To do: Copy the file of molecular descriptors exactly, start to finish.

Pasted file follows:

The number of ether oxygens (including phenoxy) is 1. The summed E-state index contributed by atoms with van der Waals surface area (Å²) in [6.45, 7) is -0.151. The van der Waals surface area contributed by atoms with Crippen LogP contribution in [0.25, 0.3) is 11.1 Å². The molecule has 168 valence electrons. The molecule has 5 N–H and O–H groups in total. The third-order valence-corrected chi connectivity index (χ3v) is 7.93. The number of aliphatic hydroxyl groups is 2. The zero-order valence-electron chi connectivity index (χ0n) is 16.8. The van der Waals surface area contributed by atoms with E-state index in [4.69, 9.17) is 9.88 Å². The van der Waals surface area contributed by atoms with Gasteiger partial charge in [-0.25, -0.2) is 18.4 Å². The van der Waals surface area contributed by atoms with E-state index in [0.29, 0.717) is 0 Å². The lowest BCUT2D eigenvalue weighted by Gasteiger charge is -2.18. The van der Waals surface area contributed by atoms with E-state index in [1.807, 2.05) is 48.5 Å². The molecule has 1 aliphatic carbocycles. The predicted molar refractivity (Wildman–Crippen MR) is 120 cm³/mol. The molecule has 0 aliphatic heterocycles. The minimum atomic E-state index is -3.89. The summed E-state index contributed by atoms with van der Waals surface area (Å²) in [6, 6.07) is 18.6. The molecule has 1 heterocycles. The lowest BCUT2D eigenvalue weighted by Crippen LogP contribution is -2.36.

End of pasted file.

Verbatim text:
The number of ether oxygens (including phenoxy) is 1. The summed E-state index contributed by atoms with van der Waals surface area (Å²) in [6.45, 7) is -0.151. The van der Waals surface area contributed by atoms with Crippen LogP contribution in [0.25, 0.3) is 11.1 Å². The molecule has 168 valence electrons. The molecule has 5 N–H and O–H groups in total. The third-order valence-corrected chi connectivity index (χ3v) is 7.93. The number of aliphatic hydroxyl groups is 2. The zero-order valence-electron chi connectivity index (χ0n) is 16.8. The van der Waals surface area contributed by atoms with E-state index in [4.69, 9.17) is 9.88 Å². The van der Waals surface area contributed by atoms with Gasteiger partial charge in [-0.25, -0.2) is 18.4 Å². The van der Waals surface area contributed by atoms with E-state index in [0.29, 0.717) is 0 Å². The lowest BCUT2D eigenvalue weighted by Gasteiger charge is -2.18. The van der Waals surface area contributed by atoms with E-state index in [1.807, 2.05) is 48.5 Å². The molecule has 1 aliphatic carbocycles. The predicted molar refractivity (Wildman–Crippen MR) is 120 cm³/mol. The molecule has 0 aliphatic heterocycles. The minimum atomic E-state index is -3.89. The summed E-state index contributed by atoms with van der Waals surface area (Å²) in [6, 6.07) is 18.6. The molecule has 1 heterocycles. The lowest BCUT2D eigenvalue weighted by Crippen LogP contribution is -2.36.